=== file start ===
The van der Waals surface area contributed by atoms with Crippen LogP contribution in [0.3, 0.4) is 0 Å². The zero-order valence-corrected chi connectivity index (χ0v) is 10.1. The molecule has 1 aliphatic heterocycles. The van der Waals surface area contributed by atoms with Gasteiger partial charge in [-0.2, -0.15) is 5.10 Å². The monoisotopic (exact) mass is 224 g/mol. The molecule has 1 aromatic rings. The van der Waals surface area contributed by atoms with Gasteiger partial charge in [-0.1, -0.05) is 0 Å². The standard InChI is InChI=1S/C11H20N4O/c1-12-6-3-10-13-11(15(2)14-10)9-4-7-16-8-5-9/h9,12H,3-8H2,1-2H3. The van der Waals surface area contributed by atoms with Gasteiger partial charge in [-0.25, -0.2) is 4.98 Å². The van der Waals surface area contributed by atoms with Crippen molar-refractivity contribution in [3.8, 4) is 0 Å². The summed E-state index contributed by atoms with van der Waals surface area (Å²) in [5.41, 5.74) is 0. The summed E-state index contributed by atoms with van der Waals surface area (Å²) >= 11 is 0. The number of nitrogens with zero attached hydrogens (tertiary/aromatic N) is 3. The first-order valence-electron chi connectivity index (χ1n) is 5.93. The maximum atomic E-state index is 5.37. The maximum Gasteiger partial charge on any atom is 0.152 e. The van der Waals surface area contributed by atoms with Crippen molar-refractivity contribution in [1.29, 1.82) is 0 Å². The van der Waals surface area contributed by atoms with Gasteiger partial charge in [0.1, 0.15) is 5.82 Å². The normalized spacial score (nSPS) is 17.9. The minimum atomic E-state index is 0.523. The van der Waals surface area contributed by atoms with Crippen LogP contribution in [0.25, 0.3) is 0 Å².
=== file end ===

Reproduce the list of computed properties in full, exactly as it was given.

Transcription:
The van der Waals surface area contributed by atoms with Crippen LogP contribution in [0.3, 0.4) is 0 Å². The zero-order valence-corrected chi connectivity index (χ0v) is 10.1. The molecule has 1 aliphatic heterocycles. The van der Waals surface area contributed by atoms with Gasteiger partial charge in [-0.2, -0.15) is 5.10 Å². The monoisotopic (exact) mass is 224 g/mol. The molecule has 1 aromatic rings. The van der Waals surface area contributed by atoms with Gasteiger partial charge in [-0.1, -0.05) is 0 Å². The standard InChI is InChI=1S/C11H20N4O/c1-12-6-3-10-13-11(15(2)14-10)9-4-7-16-8-5-9/h9,12H,3-8H2,1-2H3. The van der Waals surface area contributed by atoms with Gasteiger partial charge in [-0.25, -0.2) is 4.98 Å². The van der Waals surface area contributed by atoms with Crippen molar-refractivity contribution in [3.8, 4) is 0 Å². The summed E-state index contributed by atoms with van der Waals surface area (Å²) in [5.41, 5.74) is 0. The summed E-state index contributed by atoms with van der Waals surface area (Å²) >= 11 is 0. The number of nitrogens with zero attached hydrogens (tertiary/aromatic N) is 3. The first-order valence-electron chi connectivity index (χ1n) is 5.93. The maximum atomic E-state index is 5.37. The maximum Gasteiger partial charge on any atom is 0.152 e. The van der Waals surface area contributed by atoms with Crippen molar-refractivity contribution in [1.29, 1.82) is 0 Å². The van der Waals surface area contributed by atoms with Gasteiger partial charge in [0.1, 0.15) is 5.82 Å². The normalized spacial score (nSPS) is 17.9. The minimum atomic E-state index is 0.523. The van der Waals surface area contributed by atoms with Crippen LogP contribution in [0.25, 0.3) is 0 Å².